Bob Beckman was one of my freshman roommates. I walked into our five-person suite, and saw that half of one room was already occupied, by someone who had left an olive-drab, gigantic filing cabinet, with a bar and padlock across the drawers. I immediately decided to take my chances on the other double room. Bob showed up and confirmed my take on him – a serious science nerd from the Philadelphia area, whose career orientation had been jumpstarted by his technocrat father (who had also supplied the government surplus file cabinet). In high school Bob had been a Westinghouse science competition national finalist with his research into sleep patterns, and this direction continued with his advanced standing concentration as a pre-med.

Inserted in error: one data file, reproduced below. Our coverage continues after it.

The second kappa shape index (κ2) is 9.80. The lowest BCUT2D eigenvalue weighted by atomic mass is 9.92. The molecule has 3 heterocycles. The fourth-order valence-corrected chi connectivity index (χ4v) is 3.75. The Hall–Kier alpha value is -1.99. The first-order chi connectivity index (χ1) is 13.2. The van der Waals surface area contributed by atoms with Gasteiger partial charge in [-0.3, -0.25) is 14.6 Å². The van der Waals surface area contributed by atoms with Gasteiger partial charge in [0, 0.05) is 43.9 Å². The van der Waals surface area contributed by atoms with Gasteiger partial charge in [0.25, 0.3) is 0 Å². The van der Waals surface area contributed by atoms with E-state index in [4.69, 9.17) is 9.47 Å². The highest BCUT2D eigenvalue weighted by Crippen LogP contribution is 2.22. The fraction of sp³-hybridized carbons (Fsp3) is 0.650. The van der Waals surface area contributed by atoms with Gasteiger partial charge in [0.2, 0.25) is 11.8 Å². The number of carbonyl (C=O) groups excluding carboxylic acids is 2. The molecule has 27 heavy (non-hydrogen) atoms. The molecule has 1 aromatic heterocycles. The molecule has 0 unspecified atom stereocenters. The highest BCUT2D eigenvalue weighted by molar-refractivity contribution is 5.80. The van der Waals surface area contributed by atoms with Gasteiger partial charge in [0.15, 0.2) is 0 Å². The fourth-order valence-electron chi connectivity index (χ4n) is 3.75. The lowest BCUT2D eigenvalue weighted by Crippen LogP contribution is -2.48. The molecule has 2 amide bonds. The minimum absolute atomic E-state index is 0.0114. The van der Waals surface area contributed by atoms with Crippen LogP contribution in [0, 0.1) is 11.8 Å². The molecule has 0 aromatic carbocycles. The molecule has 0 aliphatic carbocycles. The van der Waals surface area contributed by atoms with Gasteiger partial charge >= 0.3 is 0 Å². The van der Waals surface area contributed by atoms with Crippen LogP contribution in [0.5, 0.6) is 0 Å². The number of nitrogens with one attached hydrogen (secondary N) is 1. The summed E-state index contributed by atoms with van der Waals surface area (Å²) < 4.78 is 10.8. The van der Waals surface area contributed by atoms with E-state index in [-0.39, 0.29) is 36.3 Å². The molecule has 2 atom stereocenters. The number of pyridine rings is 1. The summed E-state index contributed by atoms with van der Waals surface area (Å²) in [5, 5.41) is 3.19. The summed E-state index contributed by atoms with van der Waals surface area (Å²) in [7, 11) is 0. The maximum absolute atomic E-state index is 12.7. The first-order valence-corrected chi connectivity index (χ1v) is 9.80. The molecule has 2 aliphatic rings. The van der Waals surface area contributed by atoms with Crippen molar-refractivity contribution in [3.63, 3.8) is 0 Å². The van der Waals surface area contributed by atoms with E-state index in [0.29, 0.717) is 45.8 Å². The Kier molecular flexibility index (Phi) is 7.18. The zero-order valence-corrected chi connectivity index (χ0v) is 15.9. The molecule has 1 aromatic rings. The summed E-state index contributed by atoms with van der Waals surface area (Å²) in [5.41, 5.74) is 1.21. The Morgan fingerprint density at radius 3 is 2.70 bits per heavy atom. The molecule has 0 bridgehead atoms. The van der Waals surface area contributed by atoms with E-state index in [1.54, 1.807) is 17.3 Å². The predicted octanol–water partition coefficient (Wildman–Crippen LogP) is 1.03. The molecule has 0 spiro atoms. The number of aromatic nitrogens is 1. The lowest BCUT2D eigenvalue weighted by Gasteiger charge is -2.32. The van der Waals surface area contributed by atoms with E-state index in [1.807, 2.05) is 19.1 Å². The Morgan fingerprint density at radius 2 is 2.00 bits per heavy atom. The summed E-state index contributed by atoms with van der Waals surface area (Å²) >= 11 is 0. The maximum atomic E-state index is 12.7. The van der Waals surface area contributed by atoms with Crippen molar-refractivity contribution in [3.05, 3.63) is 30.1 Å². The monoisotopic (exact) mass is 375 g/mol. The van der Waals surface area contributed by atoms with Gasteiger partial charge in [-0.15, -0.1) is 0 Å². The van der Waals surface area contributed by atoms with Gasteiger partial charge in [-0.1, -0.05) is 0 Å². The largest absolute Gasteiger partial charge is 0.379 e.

Bob’s seemed to conform to the absent-minded nerd stereotype: incredibly brilliant and relatively incompetent in dealing with the real world (manifested in such incidents as his first attempt to cook a hamburger, when it became clear he had no idea that you had to flip them). But contrary to type, Bob was one of the wittiest and most social people around. After graduating from college early, Bob worked in a lab for a year, and had weekly gatherings at his apartment for his college buddies, featuring endless guitar jams and truly awful spaghetti dinners.   He also began his association with a lab at UW, furthering his research into a mathematically-based approach to understanding cancer. (Yes, Bob has another one of those careers I can’t understand, despite his repeated efforts to explain it to me.) Bob then entered the Harvard-MIT joint MD-PhD program, sharing an apartment with Isadore throughout this period, as his cooking skills marginally improved after determined effort.  Bob moved off to California for his residency, where he met his wife Susan, a medical social worker from Rhode Island, whose good sense, unflappable disposition, and extreme competence have provided the bedrock upon which Bob could continue his stereotypical scientist life.DSCF6265Bob worked as a pediatric oncologist, but finally gave up on the clinical career when the unique American medical insurance situation made it impossible for him to practice medicine in the way he knew it should be practiced. He went to work on the East Coast for a succession of pharmaceutical companies over the next two decades, designing cancer drug trials, and trying to survive the corporate politics, while he and Susan raised two great kids, Daniel (now working for the NPS at Saguaro, whom we plan on visiting next month) and Laura, an artist in New York. Bob was appointed a fellow at the Institute for Advanced Study at Princeton, where he furthered his continued interest in cancer research, while still holding down his day job.